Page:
I am not recommending (a gas tax increase) at this time and probably not for quite some time, if ever.
– Gov. Mitch Daniels, announcing Major Moves, September 2005
Revenues (for maintenance) are needed and were going to be challenged.
– Michael Cline, state transportation commissioner, November 2012
Bottom line: Major Moves ran out of money two years early, and Hoosiers will pay for it one way or another.
Since Daniels launched his 10-year road program in late 2005, most of the attention has been on new highway projects. And Daniels delivered – with major progress or completion of vital projects that include the Interstate 69 extension; U.S. 31 improvements; the U.S. 24 Fort-to-Port project; and the last leg of the Hoosier Heartland Corridor, Indiana 25 from Logansport to Lafayette. But Major Moves also included $5.2 billion to maintain roads the state already had, money that was to come from existing revenue while the Indiana Toll Road lease helped pay for the new roads.
Daniels did not have to recommend a gas tax increase, but it doesnt appear Indiana will be able to keep that tax flat even for the duration of the Major Moves plan. Now, the maintenance well has run dry, and Hoosiers either will have to pay more to state government or incur the costs of additional time as well as lower auto mileage and repairs from driving on rougher roads. Most likely, it will be a combination of the two.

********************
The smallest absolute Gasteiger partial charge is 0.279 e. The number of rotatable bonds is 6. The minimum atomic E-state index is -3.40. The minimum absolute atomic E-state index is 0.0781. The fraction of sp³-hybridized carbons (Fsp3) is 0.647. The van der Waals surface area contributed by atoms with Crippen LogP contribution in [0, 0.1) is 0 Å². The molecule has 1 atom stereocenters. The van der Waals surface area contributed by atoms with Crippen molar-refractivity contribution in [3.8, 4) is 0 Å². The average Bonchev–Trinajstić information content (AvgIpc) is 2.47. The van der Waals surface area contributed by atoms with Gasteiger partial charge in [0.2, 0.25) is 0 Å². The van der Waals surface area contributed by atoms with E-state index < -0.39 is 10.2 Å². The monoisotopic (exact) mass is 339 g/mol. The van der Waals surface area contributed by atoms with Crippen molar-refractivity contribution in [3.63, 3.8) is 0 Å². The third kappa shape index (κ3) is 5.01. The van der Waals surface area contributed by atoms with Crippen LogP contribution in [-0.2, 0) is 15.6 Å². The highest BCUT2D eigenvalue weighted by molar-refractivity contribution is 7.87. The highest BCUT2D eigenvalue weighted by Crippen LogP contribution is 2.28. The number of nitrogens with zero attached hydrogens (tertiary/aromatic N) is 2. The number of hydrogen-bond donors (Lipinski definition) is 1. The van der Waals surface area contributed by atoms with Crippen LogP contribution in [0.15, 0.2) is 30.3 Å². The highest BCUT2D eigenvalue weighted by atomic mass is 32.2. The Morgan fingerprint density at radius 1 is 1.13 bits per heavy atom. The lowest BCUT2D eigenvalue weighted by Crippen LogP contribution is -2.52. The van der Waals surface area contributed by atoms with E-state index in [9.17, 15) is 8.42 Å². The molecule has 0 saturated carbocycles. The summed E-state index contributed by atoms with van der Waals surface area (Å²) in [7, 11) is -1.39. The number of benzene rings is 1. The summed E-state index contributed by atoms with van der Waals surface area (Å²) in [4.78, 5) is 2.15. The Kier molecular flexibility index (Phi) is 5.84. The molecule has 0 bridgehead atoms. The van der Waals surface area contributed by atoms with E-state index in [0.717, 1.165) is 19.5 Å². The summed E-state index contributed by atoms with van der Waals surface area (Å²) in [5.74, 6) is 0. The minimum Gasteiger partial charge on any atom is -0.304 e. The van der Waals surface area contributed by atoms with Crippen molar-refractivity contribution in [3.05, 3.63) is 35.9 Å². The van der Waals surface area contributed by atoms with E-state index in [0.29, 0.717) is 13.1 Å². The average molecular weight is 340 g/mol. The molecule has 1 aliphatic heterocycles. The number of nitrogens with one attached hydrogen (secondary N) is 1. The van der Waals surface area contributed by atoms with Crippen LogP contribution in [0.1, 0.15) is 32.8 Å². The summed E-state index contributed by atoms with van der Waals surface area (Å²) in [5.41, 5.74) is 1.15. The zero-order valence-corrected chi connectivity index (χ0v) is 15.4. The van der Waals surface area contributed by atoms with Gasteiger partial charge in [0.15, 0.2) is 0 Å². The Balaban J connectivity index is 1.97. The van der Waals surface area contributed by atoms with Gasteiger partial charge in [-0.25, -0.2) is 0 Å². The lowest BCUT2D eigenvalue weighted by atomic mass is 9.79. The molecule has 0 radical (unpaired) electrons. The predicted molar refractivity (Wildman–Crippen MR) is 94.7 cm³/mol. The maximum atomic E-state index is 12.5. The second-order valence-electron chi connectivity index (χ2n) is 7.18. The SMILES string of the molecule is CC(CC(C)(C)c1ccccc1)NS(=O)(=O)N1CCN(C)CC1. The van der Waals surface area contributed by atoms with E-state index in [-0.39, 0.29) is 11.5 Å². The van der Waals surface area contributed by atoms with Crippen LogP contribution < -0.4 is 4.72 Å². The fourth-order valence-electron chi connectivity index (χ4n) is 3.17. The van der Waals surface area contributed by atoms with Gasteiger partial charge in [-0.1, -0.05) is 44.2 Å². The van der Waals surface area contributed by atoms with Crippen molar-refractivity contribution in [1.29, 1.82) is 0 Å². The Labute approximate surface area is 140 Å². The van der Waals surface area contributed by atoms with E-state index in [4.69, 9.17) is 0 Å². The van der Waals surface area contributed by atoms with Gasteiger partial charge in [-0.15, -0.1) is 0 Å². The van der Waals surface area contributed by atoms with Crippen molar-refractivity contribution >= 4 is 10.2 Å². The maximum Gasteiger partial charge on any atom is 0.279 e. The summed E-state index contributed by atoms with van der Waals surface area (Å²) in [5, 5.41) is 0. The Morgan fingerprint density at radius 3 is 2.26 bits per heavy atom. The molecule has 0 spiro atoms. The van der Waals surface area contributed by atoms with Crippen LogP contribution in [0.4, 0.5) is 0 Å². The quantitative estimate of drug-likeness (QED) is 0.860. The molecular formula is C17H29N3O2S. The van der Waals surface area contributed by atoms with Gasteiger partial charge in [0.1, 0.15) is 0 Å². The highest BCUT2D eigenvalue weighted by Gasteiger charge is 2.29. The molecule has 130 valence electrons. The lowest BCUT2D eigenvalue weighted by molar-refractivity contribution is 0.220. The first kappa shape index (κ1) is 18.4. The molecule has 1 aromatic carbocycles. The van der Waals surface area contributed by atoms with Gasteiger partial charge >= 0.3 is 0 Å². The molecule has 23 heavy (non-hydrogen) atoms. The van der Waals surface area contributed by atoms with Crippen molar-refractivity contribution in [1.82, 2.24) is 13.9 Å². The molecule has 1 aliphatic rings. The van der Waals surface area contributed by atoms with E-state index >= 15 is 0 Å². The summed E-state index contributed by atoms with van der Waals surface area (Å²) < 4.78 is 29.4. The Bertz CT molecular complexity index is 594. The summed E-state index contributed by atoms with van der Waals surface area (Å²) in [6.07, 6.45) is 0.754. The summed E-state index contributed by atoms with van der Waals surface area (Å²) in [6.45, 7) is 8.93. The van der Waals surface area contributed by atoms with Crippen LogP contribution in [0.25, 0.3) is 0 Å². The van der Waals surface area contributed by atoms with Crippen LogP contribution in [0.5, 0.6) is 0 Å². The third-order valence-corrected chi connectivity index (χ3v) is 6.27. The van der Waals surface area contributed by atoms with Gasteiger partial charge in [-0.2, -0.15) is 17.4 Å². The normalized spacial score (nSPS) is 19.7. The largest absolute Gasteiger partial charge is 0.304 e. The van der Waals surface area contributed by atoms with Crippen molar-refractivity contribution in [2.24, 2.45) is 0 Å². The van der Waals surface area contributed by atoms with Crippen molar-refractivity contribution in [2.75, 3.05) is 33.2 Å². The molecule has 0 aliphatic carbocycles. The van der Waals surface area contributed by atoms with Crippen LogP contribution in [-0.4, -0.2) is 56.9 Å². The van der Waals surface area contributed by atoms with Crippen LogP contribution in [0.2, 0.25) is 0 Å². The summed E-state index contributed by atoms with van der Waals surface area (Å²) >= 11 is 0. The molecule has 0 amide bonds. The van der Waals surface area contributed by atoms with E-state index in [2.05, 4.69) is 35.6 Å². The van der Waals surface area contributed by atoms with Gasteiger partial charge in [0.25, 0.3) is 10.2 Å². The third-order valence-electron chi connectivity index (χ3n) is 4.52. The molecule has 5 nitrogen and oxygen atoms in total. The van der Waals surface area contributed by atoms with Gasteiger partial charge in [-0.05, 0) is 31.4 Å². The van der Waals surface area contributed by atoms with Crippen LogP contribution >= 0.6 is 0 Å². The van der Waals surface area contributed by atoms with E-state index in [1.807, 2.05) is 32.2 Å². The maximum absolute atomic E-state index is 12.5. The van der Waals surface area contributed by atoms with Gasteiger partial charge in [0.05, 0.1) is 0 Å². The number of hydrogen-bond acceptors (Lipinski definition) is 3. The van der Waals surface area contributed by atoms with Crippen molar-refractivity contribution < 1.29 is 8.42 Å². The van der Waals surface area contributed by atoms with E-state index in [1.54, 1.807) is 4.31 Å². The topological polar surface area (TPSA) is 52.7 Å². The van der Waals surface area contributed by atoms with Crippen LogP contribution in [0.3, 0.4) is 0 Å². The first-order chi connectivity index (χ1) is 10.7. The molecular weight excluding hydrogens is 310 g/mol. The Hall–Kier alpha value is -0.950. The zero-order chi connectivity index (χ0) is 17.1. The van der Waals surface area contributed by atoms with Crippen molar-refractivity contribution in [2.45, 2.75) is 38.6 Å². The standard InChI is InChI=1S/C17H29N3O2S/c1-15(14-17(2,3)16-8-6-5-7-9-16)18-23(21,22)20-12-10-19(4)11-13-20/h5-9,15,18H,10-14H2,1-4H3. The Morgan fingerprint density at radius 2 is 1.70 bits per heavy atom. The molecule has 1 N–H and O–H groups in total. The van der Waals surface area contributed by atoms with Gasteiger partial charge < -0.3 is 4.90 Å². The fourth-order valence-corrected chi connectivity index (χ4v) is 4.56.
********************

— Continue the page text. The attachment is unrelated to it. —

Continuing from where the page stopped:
Granted, Daniels had no way of foreseeing in 2005 that recession combined with higher gasoline prices would cause Hoosiers to drive less and do so in more gas-efficient vehicles. Less gasoline purchased means less gasoline tax revenue – a projected 25 percent drop from $4 billion in the current two-year budget to $3.1 billon for fiscal years 2014 and 2015. Indiana will need at least $200 million more a year to maintain its highways, Cline, the head of the Indiana Department of Transportation, told members of the State Budget Committee.
Some of the ideas discussed will come as no comfort. One is increasing license plate fees. Another is simply raising the gasoline excise tax, which now stands at 18 cents per gallon. Worse, committee members and administration budget officials discussed the possibility of indexing the gas tax to inflation – allowing tax increases without lawmakers ever again voting for or against.
One idea with potential but probably not yet ready to put in place: Placing some type of mileage trackers in autos and basing a tax on miles driven, a measure that could reduce the incentive to drive more fuel efficient vehicles.
But lawmakers have other worthy options. One is directing part of the sales tax collected on gasoline to roads, though that would cause shortfalls in other portions of the budget. Another – one that should be taken eventually if not sooner – is ending the practice of using gasoline excise taxes to finance the state police and Bureau of Motor Vehicles. Gas tax revenue should go to roads.
Some increase in the gas excise tax seems likely – Indianas is lower than surrounding states. And the revenue shortfall is greater than the $200 million a year facing INDOT. Cities and counties have also seen their shares of gasoline tax revenue drop, requiring them either to delay maintenance or turn to other taxes for street repair.
With 69 years to go on the Toll Road lease, its disappointing Hoosier motorists will likely have to dig deeper into their pockets so soon to take care of roads. But it does appear inevitable.